Elements that would normally be replaced in an office refurbishment have been renovated and reused, including 90% of the central plant. ‘Reusing the plant was hard work for everyone, which couldn’t have been undertaken without a team effort,’ says Mike Beaven, director – and Fellow – of Arup, the project’s building services engineers.

All the floor plates were gutted, including stripping out suspended ceilings

The refurbished building features a new pared-back aesthetic. Ceilings have been removed from the office floors; the basement car park has been replaced with cycle parking and showers; the basement squash courts are now a two-screen cinema; and the roof has been opened up to provide an eighth-floor outside terrace. Externally, the biggest change is that the ground floor has been opened up to make the building more permeable, with the addition of retail units, cafes and restaurants, which open onto the street and to the atrium.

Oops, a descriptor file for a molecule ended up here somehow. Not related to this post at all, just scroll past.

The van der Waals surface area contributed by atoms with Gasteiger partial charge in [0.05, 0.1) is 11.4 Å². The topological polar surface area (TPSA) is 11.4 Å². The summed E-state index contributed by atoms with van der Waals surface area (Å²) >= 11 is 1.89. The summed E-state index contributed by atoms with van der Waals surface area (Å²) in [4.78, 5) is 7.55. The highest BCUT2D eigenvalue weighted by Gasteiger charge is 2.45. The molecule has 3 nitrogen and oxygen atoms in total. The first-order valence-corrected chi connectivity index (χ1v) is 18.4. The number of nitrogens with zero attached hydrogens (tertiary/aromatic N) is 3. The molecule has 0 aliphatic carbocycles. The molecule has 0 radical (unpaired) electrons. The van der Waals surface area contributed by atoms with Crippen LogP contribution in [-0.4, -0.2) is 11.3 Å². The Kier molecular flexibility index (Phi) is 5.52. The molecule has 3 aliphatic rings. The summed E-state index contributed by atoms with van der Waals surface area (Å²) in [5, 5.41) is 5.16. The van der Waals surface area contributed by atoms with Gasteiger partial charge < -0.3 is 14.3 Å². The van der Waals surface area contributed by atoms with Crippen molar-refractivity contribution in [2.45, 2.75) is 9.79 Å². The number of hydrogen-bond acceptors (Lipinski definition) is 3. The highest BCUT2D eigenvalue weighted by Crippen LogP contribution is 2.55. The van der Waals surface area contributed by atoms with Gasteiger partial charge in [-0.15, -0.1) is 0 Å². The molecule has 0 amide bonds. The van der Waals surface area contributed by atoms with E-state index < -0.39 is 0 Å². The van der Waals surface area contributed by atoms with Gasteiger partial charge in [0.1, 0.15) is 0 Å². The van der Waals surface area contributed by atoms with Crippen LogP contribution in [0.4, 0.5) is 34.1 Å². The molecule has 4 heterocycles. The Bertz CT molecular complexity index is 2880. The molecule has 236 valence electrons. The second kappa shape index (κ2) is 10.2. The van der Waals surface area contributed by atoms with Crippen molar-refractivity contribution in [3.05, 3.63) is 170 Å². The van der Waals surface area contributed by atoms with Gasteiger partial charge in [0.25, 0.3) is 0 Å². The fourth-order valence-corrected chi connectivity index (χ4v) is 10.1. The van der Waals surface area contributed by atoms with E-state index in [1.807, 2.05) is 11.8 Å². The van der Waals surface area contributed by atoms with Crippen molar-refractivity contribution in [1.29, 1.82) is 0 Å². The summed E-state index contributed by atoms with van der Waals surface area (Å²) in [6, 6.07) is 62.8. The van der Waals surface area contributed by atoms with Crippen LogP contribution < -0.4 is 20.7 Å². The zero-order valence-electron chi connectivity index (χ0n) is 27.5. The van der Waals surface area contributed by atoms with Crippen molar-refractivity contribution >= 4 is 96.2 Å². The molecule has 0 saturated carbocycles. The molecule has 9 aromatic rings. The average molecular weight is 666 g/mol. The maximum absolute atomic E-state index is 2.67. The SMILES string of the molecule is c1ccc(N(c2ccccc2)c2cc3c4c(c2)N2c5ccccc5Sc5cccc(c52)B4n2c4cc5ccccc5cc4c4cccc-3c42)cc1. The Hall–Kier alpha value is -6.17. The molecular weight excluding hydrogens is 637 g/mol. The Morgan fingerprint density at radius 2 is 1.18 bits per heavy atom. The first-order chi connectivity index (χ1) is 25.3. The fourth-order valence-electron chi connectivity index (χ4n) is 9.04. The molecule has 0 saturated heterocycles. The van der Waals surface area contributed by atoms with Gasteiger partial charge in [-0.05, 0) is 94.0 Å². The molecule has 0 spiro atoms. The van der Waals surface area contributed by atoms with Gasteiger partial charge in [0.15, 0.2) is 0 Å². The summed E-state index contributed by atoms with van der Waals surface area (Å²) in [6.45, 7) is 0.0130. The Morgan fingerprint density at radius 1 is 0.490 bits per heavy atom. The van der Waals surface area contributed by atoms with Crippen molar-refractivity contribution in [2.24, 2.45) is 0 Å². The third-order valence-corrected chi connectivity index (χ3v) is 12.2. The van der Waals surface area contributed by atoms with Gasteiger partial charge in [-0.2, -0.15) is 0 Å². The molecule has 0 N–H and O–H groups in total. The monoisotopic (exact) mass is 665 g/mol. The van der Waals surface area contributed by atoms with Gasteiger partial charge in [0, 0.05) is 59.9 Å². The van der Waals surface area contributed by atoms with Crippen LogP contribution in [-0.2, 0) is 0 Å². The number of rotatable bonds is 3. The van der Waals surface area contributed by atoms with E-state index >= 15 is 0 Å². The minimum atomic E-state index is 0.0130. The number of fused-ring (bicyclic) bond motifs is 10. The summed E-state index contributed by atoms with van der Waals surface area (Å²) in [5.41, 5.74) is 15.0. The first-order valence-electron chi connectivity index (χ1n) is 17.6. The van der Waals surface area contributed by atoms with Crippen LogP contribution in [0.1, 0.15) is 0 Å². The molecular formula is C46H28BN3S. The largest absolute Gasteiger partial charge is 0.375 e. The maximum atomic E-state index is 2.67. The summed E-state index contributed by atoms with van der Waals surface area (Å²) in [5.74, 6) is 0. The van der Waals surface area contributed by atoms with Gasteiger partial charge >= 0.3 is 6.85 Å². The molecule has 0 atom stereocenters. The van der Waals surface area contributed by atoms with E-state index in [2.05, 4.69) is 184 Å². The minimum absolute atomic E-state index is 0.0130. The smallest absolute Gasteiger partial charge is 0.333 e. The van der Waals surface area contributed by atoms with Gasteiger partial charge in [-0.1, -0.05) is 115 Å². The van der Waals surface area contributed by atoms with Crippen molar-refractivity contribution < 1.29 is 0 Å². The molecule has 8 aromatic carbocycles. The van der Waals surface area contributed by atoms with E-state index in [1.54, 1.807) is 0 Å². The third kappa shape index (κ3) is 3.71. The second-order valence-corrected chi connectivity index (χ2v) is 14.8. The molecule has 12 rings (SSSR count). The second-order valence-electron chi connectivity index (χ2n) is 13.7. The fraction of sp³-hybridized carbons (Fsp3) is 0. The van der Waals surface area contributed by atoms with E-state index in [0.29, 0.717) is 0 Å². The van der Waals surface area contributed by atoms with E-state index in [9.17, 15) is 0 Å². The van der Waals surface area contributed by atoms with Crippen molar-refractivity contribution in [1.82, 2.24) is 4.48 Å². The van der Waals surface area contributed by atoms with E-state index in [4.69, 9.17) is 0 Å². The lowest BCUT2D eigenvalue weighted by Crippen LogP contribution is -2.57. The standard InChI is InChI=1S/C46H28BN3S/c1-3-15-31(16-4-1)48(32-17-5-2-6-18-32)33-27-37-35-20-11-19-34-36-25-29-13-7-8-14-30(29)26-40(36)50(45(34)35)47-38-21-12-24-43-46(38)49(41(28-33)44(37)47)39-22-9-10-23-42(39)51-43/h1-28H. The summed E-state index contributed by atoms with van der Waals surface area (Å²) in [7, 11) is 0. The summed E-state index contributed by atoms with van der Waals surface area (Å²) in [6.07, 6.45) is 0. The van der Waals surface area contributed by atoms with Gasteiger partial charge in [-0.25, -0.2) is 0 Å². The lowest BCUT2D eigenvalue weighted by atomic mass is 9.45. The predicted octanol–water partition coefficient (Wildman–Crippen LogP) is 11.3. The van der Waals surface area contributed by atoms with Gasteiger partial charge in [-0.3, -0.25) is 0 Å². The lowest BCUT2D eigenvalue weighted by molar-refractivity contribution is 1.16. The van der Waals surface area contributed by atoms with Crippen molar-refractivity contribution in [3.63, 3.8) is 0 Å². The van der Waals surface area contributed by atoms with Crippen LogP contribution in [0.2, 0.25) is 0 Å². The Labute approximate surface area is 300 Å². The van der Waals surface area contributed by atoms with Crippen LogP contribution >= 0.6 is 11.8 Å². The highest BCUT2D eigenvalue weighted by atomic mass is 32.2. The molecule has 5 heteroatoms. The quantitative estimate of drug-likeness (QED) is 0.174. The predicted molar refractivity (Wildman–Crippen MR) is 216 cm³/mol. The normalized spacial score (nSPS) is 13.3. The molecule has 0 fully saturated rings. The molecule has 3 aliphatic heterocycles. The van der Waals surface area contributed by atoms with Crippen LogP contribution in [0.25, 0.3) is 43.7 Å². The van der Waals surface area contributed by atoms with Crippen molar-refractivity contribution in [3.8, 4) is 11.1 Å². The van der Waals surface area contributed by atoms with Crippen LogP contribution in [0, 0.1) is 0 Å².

Developing a building services solution that used much of the existing services was quite a challenge. The eight-storey building had been occupied from completion by investment bank UBS Warburg. During that time, the original building services systems had undergone multiple interventions to adapt them to the changing needs of its tenant, including conversion of the original overhead variable air volume (VAV) air conditioning system to an underfloor system.

The design has created a raw aesthetic